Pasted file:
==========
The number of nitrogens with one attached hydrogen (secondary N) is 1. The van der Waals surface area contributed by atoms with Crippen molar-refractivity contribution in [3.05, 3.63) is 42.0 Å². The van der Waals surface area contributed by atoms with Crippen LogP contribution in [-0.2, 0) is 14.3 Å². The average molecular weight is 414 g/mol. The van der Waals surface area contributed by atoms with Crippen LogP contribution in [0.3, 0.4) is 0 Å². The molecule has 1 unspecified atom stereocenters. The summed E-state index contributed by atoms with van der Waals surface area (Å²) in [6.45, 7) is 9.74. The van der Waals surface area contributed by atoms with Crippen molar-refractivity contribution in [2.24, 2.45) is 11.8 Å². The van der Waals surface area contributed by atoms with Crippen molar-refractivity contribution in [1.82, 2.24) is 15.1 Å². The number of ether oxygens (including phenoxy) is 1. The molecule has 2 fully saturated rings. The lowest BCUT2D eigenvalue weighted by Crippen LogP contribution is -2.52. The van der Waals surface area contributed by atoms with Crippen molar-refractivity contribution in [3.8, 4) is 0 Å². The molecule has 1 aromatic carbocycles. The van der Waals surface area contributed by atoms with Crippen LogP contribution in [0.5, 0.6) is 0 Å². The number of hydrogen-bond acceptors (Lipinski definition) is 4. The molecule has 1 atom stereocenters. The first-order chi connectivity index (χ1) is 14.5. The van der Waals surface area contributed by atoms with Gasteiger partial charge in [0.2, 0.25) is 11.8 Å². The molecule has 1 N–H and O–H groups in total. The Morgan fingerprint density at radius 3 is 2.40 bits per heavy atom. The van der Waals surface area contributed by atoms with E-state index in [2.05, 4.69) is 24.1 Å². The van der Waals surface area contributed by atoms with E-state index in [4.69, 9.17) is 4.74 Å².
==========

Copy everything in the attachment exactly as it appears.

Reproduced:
The number of nitrogens with one attached hydrogen (secondary N) is 1. The van der Waals surface area contributed by atoms with Crippen molar-refractivity contribution in [3.05, 3.63) is 42.0 Å². The van der Waals surface area contributed by atoms with Crippen LogP contribution in [-0.2, 0) is 14.3 Å². The average molecular weight is 414 g/mol. The van der Waals surface area contributed by atoms with Crippen LogP contribution in [0.3, 0.4) is 0 Å². The molecule has 1 unspecified atom stereocenters. The summed E-state index contributed by atoms with van der Waals surface area (Å²) in [6.45, 7) is 9.74. The van der Waals surface area contributed by atoms with Crippen molar-refractivity contribution in [2.24, 2.45) is 11.8 Å². The van der Waals surface area contributed by atoms with Crippen molar-refractivity contribution in [1.82, 2.24) is 15.1 Å². The number of ether oxygens (including phenoxy) is 1. The molecule has 2 fully saturated rings. The lowest BCUT2D eigenvalue weighted by Crippen LogP contribution is -2.52. The van der Waals surface area contributed by atoms with Crippen molar-refractivity contribution in [3.8, 4) is 0 Å². The molecule has 1 aromatic carbocycles. The van der Waals surface area contributed by atoms with Crippen LogP contribution in [0.5, 0.6) is 0 Å². The number of hydrogen-bond acceptors (Lipinski definition) is 4. The molecule has 1 atom stereocenters. The first-order chi connectivity index (χ1) is 14.5. The van der Waals surface area contributed by atoms with Gasteiger partial charge in [0.2, 0.25) is 11.8 Å². The molecule has 1 N–H and O–H groups in total. The Morgan fingerprint density at radius 3 is 2.40 bits per heavy atom. The van der Waals surface area contributed by atoms with E-state index in [2.05, 4.69) is 24.1 Å². The van der Waals surface area contributed by atoms with E-state index in [4.69, 9.17) is 4.74 Å².